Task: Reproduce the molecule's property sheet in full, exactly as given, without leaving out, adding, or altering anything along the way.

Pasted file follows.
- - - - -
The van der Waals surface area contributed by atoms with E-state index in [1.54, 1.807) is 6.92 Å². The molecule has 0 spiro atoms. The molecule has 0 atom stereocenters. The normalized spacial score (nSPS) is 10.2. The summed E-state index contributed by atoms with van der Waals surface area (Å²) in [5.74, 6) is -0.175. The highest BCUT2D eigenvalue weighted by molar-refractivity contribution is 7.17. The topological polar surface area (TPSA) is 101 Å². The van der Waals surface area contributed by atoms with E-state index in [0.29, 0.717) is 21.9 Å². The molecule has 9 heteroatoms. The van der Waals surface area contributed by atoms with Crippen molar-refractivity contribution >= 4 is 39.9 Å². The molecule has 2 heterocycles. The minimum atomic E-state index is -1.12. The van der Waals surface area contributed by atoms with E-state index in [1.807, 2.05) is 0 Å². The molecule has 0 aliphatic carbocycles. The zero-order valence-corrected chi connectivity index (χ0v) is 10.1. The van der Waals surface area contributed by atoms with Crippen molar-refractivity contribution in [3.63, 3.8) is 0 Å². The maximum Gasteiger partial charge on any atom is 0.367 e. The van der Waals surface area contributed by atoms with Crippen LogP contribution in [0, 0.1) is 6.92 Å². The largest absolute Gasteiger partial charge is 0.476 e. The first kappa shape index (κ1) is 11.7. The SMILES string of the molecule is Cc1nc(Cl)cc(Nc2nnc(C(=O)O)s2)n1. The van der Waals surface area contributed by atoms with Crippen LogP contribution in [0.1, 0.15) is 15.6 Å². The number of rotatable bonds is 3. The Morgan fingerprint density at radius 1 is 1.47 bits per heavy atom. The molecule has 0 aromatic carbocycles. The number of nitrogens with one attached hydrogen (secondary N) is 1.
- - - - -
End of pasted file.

The van der Waals surface area contributed by atoms with E-state index in [1.54, 1.807) is 6.92 Å². The molecule has 0 spiro atoms. The molecule has 0 atom stereocenters. The normalized spacial score (nSPS) is 10.2. The summed E-state index contributed by atoms with van der Waals surface area (Å²) in [5.74, 6) is -0.175. The highest BCUT2D eigenvalue weighted by molar-refractivity contribution is 7.17. The topological polar surface area (TPSA) is 101 Å². The van der Waals surface area contributed by atoms with E-state index in [0.29, 0.717) is 21.9 Å². The molecule has 9 heteroatoms. The van der Waals surface area contributed by atoms with Crippen molar-refractivity contribution >= 4 is 39.9 Å². The molecule has 2 heterocycles. The minimum atomic E-state index is -1.12. The van der Waals surface area contributed by atoms with E-state index in [1.807, 2.05) is 0 Å². The molecule has 0 aliphatic carbocycles. The zero-order valence-corrected chi connectivity index (χ0v) is 10.1. The van der Waals surface area contributed by atoms with Crippen molar-refractivity contribution in [3.63, 3.8) is 0 Å². The maximum Gasteiger partial charge on any atom is 0.367 e. The van der Waals surface area contributed by atoms with Crippen LogP contribution in [0, 0.1) is 6.92 Å². The largest absolute Gasteiger partial charge is 0.476 e. The first kappa shape index (κ1) is 11.7. The SMILES string of the molecule is Cc1nc(Cl)cc(Nc2nnc(C(=O)O)s2)n1. The van der Waals surface area contributed by atoms with Crippen LogP contribution in [0.1, 0.15) is 15.6 Å². The number of rotatable bonds is 3. The Morgan fingerprint density at radius 1 is 1.47 bits per heavy atom. The molecule has 0 aromatic carbocycles. The number of nitrogens with one attached hydrogen (secondary N) is 1.